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[dupe] Germany to close all of its coal-fired power plants over the next nineteen years (latimes.com)
96 points by ____Sash---701_ 36 days ago | hide | past | web | favorite | 100 comments




Deciding to turn off all nuclear power plants within a few years as a response to the Fukushima accident was probably the biggest mistake the German government made in the last decade, and one of the reasons we're reliant on coal so much right now. The decision was purely emotional as well, as unfortunately much of the environmental politics here is. It's sad that we lost our position as one of the leading countries in Europe regarding renewable engergy (baring smaller Skandinavian countries with lots of natural energy resources) and are now a laggard that's reliant on brown coal for our energy needs.

Addendum: I'm not against turning off nuclear power plants (I think we should eventually), I just don't agree with the time frame we chose for this. Letting plants run for a few more years wouldn't significantly increase cumulated accident risk and would have a significant effect on our CO2 emissions.


Germany's coal and nuclear power generation never were as fungible as this perennial argument (at least on HN) makes it out to be.

Coal power has been slow to phase out not because the power is needed, but because the coal industry is important, especially in some regions already suffering from the shifting economic fortune of heavy manufacturing. It being the initial core of german industrialisation, it also has an outsized social relevancy as a marker of identity among the labor class.

But for these reasons, Germany would have replaced all coal with renewable energy, French nuclear power, or natural gas generation one or two decades ago. That's still an emission source, but far less so than coal.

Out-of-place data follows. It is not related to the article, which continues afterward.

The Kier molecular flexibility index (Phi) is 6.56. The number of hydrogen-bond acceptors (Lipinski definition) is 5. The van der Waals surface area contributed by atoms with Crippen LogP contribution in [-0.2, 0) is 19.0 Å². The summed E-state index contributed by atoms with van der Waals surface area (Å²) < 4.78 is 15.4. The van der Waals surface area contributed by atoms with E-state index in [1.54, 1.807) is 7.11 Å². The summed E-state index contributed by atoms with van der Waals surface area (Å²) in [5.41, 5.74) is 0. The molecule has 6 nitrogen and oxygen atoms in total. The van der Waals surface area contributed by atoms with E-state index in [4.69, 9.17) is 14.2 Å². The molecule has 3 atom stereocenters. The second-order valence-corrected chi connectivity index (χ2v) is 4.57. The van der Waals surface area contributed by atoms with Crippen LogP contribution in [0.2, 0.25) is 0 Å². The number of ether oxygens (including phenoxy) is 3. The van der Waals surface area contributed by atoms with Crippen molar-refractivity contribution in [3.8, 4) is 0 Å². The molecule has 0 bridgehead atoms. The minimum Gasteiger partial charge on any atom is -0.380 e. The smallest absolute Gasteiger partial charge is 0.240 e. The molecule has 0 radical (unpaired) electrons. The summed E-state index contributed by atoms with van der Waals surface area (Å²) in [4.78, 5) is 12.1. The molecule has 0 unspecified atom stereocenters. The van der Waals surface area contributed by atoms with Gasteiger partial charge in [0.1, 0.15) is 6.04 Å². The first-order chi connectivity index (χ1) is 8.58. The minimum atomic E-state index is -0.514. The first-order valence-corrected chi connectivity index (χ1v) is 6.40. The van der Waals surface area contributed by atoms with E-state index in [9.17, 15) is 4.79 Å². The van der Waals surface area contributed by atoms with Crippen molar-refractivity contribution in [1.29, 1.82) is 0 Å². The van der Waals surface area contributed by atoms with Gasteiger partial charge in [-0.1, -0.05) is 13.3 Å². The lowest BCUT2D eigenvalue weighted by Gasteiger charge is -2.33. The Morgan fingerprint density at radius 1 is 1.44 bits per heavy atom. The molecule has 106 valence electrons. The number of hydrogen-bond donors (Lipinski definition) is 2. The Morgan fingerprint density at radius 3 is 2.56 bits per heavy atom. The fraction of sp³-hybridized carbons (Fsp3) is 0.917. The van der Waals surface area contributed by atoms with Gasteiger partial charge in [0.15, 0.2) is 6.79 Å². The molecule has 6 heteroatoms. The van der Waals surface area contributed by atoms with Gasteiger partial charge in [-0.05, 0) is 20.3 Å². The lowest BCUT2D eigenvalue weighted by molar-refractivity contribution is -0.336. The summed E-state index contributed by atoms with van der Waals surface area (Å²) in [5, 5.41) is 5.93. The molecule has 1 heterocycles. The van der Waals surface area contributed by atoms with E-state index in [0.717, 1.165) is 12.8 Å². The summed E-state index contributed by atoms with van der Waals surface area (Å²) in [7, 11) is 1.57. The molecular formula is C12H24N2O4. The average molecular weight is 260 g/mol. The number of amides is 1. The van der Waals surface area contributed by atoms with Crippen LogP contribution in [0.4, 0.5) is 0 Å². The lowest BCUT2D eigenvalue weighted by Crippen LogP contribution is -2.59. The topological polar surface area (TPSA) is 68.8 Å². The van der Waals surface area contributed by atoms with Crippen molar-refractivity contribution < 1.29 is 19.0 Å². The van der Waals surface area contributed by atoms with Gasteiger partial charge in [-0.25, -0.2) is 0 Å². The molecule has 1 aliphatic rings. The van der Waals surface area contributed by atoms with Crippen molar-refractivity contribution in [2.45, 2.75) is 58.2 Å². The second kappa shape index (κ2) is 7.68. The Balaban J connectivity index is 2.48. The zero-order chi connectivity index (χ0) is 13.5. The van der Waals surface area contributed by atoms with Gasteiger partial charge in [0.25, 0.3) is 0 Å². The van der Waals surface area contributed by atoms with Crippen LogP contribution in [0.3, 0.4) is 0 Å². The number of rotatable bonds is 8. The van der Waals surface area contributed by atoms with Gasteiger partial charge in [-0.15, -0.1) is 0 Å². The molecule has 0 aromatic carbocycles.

The coal industry just employs 20.000 people in Germany according to their own statistics (https://www.braunkohle.de/4-0-Zahlen-und-Fakten.html), of which two third will retire soon anyway, so it's hardly a critical industry I'd say. Politicians had no problem shutting down the black coal production either and it seems that didn't affect much the "identity of the labor class" in the affected regions (at least not mine as I'm from such a region with both of my grandfathers working in coal mines).

What we should have done is to really push renewable energy much sooner and in a more systematic way, then we could mostly be off nuclear and coal energy sources by now. The "Energiewende" politics of the Green party / SPD e.g. involving - among other things - large-scale subsidies on private photovoltaics plants wasn't really a viable strategy (IMHO) and more a way to hand good investment opportunities to upper middle-class / upper-class households (in the early days of solar subsidies people could earn more than 10 % interest rate, guaranteed over 10 years or longer).